onsdag den 5. januar 2011

E-Book Resources

You probably remember that I bought a Kindle e-reader in November. I do enjoy my gadget, but I still read more printed books. I read 8-10 crime novels per month, and my principle is that I go for the cheapest possible copy. I understand if some writers grit their teeth when they hear about all the used books I buy, but then professional reviewers get all their review copies for free.

I know I am not the only e-book reader who is looking for new ways to get around the fact that some  e-books are more expensive than the paperback (typically $ 10-13 for Danish customers), and no matter what the retailers say, that is not a reasonable price. [Customers outside UK cannot buy e-books from e.g. Amazon UK or Waterstones]

So far I have found Smashwords, a wonderful site where many writers upload their older works at extremely fair prices.

If you are looking for free classics, ManyBooks.Net is the place to go, and if you are interested in review copies directly from the publishers, you may join NetGalley.

Where do you get your e-books? 
Have you found resources you will share with me and my readers? 

Readers´ resources: 
Book Depository (NB: they do not ship to Denmark) 

13 kommentarer:

Bernadette sagde ...

Try ebooks.com http://www.ebooks.com/ - not every book is available outside the US but I just took a look and it seems to have improved in the past couple of months - when I first went there I couldn't find any books to buy for Australia - now there are a few at least (a Mankell for example). new releases are hard to get for outside the US though

Read Without Paper has OK prices on backlist items, lousy prices on new releases

Book Depository has OK pricing but lots of times their titles are out of stock (worth a try though) (not sure why they still let you buy when no other UK store will but as of 2 weeks ago they were still allowing non UKites to buy from them)

Bernadette sagde ...

Forgot to say that with eBooks there are a variety of formats on sale so you might need to use a conversion software - Calibre is excellent for this purpose

Bibliophile sagde ...

My favourite e-book source is without doubt http://www.gutenberg.org/wiki/Main_Page. Of course it's only copyright free books, but there are so many of them, and many (if not all - I haven't checked) are available in several forms, including Kindle. There are even some audio books.

Anonym sagde ...

Dorte - Smashwords really is an excellent site; I'm glad you mentioned it! I haven't got an E-reader, so I can't offer any wisdom about where to get good E-books at good prices.... :-(

Anonym sagde ...

Amazon would not like to charge so much for e-books. When Kindle was first launched, most ebooks were very cheap. Then the publishers ganged up on Amazon and enforced the model by which they (the publisher) sets the price. Amazon dropped those publishers from their listings at first, but eventually all the major publishers joined up so Amazon has little choice.
What Amazon (UK) now does is to run two e-book listings in columns on the page - one column for "paid" and another for "free". When you go to the kindle listing for a "paid" book, Amazon adds a note to say whether the publisher has set the price or not (if it has, you can bet the book is about twice the price that Amazon charges for books where it (Amazon) has set the price).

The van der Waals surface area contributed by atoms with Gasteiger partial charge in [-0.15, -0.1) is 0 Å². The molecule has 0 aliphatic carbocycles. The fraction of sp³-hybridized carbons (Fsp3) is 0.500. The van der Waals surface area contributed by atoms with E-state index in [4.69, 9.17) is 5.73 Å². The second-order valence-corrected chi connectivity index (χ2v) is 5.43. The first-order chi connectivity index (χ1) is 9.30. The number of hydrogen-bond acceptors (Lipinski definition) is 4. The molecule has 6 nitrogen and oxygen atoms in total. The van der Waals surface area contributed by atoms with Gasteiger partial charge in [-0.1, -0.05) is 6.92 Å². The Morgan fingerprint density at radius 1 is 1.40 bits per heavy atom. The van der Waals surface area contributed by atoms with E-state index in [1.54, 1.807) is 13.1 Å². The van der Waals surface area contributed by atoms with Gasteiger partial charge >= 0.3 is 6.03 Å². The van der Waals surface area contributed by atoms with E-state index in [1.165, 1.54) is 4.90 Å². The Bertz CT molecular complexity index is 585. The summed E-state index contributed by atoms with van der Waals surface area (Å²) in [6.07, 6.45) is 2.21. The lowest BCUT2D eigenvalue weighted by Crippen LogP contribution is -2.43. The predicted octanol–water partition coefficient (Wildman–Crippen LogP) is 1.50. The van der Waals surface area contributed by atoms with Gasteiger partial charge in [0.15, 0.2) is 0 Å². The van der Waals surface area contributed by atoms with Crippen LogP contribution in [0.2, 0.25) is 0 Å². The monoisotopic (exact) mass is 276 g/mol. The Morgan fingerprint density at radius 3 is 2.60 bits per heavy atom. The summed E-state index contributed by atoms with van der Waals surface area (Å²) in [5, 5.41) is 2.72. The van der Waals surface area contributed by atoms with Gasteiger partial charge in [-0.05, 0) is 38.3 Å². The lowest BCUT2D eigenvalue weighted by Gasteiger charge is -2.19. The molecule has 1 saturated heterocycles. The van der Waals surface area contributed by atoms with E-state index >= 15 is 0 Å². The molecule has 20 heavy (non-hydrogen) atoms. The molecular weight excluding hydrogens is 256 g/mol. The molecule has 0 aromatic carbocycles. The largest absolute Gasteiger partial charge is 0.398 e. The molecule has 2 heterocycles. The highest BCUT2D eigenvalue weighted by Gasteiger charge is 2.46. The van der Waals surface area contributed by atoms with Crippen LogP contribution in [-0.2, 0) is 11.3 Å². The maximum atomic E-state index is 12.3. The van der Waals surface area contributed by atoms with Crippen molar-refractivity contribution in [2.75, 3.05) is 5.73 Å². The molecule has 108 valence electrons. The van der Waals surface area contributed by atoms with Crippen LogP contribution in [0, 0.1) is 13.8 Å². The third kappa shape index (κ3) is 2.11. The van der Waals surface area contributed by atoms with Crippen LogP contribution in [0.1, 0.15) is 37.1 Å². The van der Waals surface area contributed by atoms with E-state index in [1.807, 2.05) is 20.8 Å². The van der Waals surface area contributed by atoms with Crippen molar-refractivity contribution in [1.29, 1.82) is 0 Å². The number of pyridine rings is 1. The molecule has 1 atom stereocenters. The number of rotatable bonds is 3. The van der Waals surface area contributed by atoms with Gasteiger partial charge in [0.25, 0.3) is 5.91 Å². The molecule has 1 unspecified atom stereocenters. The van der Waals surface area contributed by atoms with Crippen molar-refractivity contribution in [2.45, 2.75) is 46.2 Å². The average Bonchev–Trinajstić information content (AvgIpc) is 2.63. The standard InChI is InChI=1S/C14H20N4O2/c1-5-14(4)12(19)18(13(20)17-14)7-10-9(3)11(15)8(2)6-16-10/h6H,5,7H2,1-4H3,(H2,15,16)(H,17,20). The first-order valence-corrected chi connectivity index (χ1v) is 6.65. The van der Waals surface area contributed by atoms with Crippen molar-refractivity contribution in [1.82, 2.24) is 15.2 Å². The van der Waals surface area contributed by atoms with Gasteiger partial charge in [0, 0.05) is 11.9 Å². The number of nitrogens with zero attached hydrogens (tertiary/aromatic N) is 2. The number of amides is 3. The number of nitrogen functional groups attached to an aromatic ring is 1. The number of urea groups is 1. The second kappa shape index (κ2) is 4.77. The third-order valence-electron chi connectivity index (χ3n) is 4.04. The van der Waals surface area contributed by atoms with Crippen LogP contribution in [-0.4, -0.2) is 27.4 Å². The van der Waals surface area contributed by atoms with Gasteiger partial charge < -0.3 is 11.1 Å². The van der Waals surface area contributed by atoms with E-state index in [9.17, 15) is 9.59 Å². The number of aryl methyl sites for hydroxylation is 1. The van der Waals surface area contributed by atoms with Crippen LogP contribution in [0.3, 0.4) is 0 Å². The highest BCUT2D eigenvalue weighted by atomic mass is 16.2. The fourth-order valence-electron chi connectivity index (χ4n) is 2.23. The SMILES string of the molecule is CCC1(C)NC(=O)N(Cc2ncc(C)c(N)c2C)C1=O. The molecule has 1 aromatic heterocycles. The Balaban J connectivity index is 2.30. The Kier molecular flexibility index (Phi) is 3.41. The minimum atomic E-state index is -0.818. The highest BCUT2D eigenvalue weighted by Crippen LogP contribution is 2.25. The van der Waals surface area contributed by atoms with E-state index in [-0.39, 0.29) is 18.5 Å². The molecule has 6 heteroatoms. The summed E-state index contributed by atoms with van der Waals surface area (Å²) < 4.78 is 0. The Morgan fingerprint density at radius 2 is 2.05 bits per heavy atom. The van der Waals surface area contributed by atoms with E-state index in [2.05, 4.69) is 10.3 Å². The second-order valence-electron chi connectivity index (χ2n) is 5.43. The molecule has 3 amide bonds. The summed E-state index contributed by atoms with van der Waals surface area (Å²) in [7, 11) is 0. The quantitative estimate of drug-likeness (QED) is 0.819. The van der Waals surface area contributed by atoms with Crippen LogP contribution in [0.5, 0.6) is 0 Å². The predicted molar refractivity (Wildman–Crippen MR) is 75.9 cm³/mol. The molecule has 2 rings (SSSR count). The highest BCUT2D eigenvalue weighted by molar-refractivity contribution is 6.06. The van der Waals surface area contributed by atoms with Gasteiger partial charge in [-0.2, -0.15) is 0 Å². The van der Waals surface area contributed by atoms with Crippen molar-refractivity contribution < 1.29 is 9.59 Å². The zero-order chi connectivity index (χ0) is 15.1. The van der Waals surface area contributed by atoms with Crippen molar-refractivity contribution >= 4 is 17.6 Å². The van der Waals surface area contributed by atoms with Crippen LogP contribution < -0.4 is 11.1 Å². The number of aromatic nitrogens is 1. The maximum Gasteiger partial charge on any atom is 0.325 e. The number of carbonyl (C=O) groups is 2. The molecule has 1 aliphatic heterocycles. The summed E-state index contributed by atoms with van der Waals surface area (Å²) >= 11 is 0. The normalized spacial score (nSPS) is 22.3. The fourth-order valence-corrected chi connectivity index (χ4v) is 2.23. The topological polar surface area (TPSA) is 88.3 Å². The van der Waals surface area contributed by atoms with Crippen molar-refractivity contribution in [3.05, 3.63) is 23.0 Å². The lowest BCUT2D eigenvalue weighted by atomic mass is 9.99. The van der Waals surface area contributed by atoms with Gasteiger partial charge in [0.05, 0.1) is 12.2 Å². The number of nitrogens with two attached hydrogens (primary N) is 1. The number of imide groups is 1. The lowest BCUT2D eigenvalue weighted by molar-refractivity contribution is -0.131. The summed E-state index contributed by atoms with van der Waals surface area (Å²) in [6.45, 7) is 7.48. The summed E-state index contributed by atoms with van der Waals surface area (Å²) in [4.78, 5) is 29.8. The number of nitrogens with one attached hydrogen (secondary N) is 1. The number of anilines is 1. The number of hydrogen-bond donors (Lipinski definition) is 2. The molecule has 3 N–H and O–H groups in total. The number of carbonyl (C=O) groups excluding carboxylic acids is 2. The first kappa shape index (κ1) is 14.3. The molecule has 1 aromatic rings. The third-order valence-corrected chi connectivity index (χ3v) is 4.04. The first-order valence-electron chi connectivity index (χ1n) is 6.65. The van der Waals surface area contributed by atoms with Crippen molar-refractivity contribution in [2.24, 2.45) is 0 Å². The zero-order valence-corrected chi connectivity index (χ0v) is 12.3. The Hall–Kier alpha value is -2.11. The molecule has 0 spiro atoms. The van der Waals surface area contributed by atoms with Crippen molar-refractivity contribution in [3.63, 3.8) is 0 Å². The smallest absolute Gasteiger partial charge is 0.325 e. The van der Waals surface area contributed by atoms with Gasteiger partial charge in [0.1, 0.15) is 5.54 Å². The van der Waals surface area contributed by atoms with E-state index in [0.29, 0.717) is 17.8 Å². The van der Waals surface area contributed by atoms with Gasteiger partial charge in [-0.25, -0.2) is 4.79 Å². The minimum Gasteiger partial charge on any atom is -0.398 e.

Also, in the UK, e-books are subject to VAT, now 20 per cent, which is not the case for printed books. Someone (seller or buyer) has to absorb this extra cost, therefore.

I do like your post and it is nice that cheap versions of e-books are available, but I do think that Amazon would love to sell e-books more cheaply if it could!

Dorte H sagde ...

Thank you for your suggestions & your input.

Maxine: you are probably right that I was unfair. And I know that ´my´ Amazon price must be due to the Danish VAT so I could just emigrate to a country with sensible book prices. I have changed my post a bit.

Belle Wong sagde ...

These are great resources. I mostly get my ebooks from Amazon, Barnes and Noble (their NookKids picture books mainly), Fictionwise and KoboBooks. I've also purchased from the Sony ebook store. Project Gutenberg given me almost a full library of LM Montgomery's works.

Kelly sagde ...

As you know, I just got my Kindle so this is all new to me. However, I've already learned that it's often cheaper to get the paperback rather than the Kindle edition, especially in books that aren't new releases. As for real books, I would buy far more used books if I had more places that sold them in my area. Unfortunately the places we do have rarely have the authors or titles I'm looking for. (Donna Leon, for example. My only used copies of her books I found out of town)

Unknown sagde ...

This is really cool! I know you can get most of what's on Project Gutenberg for free on Amazon.com for free as well.


Beth F sagde ...

I don't buy enough eBooks to have any resources at all. I just buy from Barnes & Nobel and the Sony store. My library has eBooks for downloading and so does NetGalley.

Dorte H sagde ...

Thank you for your tips and suggestions!

Harvee sagde ...

I also found out about http://www.gutenberg.org/wiki/Main_Page and ManyBooks.net for free eBooks.

Many classics I have downloaded for free from Amazon or for less than $3.

Lauren sagde ...

I would love to get an e-reader, but I can't get enough of what I want to read to make it wortwhile. The non-English/outside UK/US market is really underserved at the moment!